In 1937, Shanghai is the Paris of Asia, a city of great wealth and glamour, the home of millionaires and beggars, gangsters and gamblers, patriots and revolutionaries, artists and warlords. Thanks to the financial security and material comforts provided by their father’s prosperous rickshaw business, twenty-one-year old Pearl Chin and her younger sister, May, are having the time of their lives. Though both sisters wave off authority and tradition, they couldn’t be more different: Pearl is a Dragon sign, strong and stubborn, while May is a true Sheep, adorable and placid. Both are beautiful, modern, and carefree…until the day their father tells them that he has gambled away their wealth and that in order to repay his debts he must sell the girls as wives to suitors who have traveled from California to find Chinese brides.
As Japanese bombs fall on their beloved city, Pearl and May set out on the journey of a lifetime, one that will take them through the Chinese countryside, in and out of the clutch of brutal soldiers, and across the Pacific to the shores of America. In Los Angeles they begin a fresh chapter, trying to find love with the strangers they have married, brushing against the seduction of Hollywood, and striving to embrace American life even as they fight against discrimination, brave Communist witch hunts, and find themselves hemmed by Chinatown’s old ways and rules.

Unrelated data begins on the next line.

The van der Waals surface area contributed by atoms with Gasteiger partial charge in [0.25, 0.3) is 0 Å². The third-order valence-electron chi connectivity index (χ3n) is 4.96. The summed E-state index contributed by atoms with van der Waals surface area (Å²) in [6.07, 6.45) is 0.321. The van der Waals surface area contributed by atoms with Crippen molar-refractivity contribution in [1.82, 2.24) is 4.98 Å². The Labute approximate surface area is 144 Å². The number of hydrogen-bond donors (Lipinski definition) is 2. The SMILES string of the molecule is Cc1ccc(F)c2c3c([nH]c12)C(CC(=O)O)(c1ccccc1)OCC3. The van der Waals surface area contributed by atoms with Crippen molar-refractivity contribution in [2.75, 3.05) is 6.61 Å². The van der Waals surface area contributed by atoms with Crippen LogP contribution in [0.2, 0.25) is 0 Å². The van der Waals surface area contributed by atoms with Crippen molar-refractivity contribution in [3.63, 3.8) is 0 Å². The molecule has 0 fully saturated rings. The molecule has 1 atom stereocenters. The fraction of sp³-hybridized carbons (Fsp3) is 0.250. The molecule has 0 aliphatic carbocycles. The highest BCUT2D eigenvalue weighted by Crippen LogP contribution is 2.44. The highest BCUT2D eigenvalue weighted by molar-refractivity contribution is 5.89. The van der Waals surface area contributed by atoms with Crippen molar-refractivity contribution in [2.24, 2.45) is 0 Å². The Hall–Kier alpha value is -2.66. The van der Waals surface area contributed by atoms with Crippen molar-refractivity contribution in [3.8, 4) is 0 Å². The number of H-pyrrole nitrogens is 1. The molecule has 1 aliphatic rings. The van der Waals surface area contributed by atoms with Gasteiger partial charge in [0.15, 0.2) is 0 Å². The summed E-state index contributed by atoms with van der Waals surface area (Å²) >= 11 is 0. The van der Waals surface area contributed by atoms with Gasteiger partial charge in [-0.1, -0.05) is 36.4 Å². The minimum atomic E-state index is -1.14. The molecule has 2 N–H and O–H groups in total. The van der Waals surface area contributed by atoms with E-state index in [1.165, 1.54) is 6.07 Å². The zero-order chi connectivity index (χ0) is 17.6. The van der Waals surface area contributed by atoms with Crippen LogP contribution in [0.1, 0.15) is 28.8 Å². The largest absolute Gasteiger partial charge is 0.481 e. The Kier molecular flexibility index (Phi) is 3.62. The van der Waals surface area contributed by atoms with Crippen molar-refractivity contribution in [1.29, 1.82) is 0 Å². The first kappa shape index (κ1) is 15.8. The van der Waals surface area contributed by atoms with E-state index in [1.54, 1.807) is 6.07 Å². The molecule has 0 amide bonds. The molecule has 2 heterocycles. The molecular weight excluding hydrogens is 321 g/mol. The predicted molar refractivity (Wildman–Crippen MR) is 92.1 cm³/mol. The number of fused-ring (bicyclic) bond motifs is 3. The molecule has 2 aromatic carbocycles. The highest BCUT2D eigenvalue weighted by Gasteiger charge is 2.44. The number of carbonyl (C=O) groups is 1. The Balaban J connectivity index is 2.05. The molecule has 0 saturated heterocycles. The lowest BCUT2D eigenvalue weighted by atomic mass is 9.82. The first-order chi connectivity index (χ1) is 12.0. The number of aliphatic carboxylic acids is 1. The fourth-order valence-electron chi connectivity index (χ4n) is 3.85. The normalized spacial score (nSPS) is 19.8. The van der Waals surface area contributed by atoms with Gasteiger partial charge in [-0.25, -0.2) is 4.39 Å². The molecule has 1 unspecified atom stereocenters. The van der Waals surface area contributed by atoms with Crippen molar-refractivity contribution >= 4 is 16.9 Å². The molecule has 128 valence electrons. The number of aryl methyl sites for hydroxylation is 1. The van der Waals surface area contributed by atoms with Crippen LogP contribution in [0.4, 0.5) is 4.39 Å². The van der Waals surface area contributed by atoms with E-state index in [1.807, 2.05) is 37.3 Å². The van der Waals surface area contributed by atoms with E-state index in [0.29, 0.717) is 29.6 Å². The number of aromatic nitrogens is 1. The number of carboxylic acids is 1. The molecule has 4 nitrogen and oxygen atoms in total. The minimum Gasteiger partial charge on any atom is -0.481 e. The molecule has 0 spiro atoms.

At its hear, Shanghai Girls is a story of sisters: Pearl and May are inseparable best friends who share hopes, dreams, and a deep connection, but like sisters everywhere they also harbor petty jealousies and rivalries. They love each other, but each knows exactly where to drive the knife to hurt the other the most. Along the way they face terrible sacrifices, make impossible choices, and confront a devastating, life-changing secret, but through it all the two heroines of this astonishing new novel hold fast to who they are – Shanghai girls. – FROM THE BOOK JACKET
FROM THE BOOK FAERY REVIEWS…Like See’s other novels, Shanghai Girls touched me. On some levels I could relate to Pearl, her struggle with standing out and the “burden” of having to be the “responsible” one. You can’t help but feel for her and be amazed for the sacrifices she makes for her sister and her daughter, Joy. There were even times I felt the need to “thump” her to be stronger and heard. All the emotions Pearl felt, I felt.
Reading Lisa See’s novels is like watching a movie without realizing you’re reading. The history of the Chinese culture she entwines into the pages make it all the more interesting to read.
Great book and one I plan to keep on my shelves. FOUR stars!
This book was provided for review by the The Random House Publishing Group & TLC Book Tours.